Justin Amick is a member of the Atlanta Food & Wine Festival Advisory Council.

April 11, 2014

Chef Darryl Evans

by James Oxendine

Another culinary star entered the celestial kitchen on February 26, 2014, when Chef Darryl Evans, passed away at age 52, after a protracted illness. Although slight in stature, Darryl Evans cast a giant shadow over Atlanta’s culinary landscape over the last 30 years with both his individual accomplishments and his mentoring of others whose contributions, in Atlanta and beyond, continue to grow.

Darryl E. Evans was born November 24, 1961 in Columbus, Georgia. He studied business administration at Chattahoochee Valley Community College, 1981-83; was enrolled in the National Apprenticeship Program, American Culinary Foundation, 1983-86; and became Certified Working Chef, 1991.

Evans began his distinguished culinary career as a chef’s apprentice in 1983 with the American Culinary Federation at the Cherokee Town and Country Club, which has been named the very best private club in America since 1997. Seven years later, he was appointed Executive Chef, a position he has held at several restaurants, country clubs and four Star-rated establishments including the prestigious City Club of Buckhead.” I would recommend my job to anyone who has a passion for food. It’s a valuable and exciting career that I love and has taken me all over the world and now, I am honored to be at City Club of Buckhead,” said Evans. Evans was also a founding board member of The Edna Lewis Foundation, founded in 2012 after the famed chef, cookbook author, and teacher, it is dedicated to honoring, preserving and nurturing African Americans’ culinary heritage and culture.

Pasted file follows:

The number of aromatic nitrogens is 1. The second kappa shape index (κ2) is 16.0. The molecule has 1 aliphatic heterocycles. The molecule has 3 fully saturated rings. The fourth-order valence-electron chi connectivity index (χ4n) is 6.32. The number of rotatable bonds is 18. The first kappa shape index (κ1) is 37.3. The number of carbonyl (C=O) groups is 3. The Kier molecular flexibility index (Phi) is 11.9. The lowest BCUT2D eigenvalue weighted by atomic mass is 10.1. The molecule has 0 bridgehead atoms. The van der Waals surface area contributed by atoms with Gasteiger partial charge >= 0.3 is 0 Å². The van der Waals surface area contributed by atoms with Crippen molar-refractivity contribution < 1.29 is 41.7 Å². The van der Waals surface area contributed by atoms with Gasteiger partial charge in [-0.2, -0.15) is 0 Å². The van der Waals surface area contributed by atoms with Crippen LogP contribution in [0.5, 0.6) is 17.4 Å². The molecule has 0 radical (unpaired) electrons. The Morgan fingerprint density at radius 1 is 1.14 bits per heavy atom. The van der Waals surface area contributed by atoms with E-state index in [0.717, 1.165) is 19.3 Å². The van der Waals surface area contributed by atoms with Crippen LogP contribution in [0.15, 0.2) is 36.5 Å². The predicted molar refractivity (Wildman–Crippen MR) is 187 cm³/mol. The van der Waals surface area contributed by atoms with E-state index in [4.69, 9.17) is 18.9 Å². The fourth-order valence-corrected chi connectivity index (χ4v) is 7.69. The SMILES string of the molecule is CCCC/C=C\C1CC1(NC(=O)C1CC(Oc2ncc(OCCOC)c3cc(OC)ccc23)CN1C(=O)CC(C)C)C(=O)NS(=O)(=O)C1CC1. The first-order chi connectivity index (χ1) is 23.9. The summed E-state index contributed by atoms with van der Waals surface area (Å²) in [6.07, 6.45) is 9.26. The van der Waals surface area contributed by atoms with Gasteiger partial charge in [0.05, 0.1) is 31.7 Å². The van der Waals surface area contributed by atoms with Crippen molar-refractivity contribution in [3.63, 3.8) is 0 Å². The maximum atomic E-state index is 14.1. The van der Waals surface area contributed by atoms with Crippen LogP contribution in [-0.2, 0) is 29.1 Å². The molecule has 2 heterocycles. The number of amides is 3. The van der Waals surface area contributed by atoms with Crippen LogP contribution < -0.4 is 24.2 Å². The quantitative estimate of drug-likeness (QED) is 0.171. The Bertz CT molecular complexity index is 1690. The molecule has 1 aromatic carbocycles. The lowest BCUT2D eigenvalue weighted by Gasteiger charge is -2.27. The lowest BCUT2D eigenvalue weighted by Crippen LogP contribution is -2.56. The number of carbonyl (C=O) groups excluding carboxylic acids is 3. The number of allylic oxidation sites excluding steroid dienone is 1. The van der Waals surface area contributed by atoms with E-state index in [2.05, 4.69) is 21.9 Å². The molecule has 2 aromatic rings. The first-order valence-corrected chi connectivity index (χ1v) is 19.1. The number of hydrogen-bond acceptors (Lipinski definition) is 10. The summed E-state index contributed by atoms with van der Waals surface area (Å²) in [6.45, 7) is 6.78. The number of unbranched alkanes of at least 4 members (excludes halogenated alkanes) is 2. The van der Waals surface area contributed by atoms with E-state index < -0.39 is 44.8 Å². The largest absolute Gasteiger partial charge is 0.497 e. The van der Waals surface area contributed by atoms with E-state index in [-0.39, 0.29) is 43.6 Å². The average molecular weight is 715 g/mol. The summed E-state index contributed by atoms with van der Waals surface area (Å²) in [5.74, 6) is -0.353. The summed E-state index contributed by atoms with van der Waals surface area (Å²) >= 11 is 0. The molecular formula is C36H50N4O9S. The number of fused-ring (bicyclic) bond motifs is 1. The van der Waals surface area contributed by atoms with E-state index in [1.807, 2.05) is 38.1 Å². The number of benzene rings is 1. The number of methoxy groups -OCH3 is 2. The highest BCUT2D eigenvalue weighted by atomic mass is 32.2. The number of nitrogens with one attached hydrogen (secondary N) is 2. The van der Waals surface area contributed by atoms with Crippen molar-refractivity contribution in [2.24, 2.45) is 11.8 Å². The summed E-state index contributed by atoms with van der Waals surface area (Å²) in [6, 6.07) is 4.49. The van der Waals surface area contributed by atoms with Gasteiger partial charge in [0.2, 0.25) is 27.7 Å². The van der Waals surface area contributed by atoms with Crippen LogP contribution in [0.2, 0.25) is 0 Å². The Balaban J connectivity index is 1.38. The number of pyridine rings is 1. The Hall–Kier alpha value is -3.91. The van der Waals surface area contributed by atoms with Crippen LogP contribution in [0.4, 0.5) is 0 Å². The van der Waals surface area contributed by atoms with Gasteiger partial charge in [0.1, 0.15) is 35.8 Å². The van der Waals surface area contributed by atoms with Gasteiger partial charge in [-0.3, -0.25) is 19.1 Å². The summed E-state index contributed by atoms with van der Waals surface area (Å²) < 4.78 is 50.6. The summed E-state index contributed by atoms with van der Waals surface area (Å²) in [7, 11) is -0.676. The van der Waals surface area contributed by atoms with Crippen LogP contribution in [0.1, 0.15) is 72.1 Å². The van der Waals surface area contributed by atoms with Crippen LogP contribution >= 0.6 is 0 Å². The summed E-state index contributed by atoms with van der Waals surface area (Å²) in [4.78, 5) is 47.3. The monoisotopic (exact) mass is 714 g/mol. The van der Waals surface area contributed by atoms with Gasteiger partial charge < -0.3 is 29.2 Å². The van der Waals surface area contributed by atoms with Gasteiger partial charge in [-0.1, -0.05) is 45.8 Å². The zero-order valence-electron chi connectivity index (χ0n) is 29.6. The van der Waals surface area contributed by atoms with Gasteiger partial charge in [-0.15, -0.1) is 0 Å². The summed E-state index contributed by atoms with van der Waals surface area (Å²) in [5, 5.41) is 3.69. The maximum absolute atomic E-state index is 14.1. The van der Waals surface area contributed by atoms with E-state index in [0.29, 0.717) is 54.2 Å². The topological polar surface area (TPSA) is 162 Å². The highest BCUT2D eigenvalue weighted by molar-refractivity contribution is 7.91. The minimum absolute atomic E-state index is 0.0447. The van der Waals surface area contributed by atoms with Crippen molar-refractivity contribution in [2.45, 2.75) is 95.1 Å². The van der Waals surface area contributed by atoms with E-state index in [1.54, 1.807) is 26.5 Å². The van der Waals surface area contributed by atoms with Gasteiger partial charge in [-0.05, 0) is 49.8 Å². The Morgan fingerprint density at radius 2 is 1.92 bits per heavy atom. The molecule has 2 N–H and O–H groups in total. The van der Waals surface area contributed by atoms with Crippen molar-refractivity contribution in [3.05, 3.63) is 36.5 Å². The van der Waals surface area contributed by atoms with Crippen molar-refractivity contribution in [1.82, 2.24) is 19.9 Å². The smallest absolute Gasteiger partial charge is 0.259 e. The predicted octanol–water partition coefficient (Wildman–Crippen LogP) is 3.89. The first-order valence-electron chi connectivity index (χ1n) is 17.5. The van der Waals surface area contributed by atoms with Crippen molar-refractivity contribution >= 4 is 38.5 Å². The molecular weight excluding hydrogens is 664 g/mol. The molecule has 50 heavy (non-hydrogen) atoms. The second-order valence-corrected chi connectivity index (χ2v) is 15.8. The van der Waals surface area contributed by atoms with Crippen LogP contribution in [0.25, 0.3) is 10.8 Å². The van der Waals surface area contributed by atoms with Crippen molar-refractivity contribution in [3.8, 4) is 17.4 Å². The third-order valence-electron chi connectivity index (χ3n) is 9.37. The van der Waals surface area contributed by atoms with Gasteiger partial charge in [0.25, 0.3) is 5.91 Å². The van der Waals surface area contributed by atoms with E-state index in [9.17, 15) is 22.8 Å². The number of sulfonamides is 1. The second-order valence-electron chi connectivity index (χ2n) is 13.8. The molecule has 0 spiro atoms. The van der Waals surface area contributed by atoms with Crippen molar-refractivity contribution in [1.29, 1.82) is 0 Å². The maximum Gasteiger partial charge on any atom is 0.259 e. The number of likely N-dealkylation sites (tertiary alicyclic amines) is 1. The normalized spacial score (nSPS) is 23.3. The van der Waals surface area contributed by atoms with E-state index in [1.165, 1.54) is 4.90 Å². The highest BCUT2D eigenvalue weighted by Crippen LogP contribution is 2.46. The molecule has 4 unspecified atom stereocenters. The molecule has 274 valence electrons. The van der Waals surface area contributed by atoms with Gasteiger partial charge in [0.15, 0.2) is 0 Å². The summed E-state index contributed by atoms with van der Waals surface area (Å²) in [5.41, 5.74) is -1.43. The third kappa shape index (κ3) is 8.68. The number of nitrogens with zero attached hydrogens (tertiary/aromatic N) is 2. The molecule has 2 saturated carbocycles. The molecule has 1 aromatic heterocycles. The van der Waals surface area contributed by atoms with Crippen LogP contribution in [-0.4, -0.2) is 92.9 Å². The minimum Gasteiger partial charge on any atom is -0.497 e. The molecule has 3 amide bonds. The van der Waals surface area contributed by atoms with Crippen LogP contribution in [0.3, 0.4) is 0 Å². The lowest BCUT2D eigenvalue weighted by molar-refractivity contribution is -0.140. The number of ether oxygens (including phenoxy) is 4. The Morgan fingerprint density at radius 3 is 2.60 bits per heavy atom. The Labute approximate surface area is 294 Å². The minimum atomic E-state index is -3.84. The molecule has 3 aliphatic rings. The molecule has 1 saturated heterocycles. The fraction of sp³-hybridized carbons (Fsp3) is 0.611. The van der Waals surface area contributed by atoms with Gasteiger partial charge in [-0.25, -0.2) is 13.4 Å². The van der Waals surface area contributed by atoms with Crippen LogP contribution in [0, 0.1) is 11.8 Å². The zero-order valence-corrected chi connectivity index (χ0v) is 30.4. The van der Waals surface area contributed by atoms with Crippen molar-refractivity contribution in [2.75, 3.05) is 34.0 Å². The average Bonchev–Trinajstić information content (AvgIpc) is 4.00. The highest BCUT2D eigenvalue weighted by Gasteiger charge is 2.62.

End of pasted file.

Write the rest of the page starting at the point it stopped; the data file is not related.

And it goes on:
Famed Savannah chef Joe Randall said that this quote from Evans’ appearance on his television show provides the best insight to the man:” I give a little bit of my personality ”“But I don’t have to cover it up or add things to disguise it and make it something that it is not”. Star chef Todd Richards fine-tuned his talents in the kitchen under the direction of Chef Darryl E. Evans of whom he studied under for seven years. From Evans, Richards learned the skill of transforming food into works of art, which he takes seriously with each plate that leaves the kitchen. “I look at each plate as a canvas to express myself to the guest.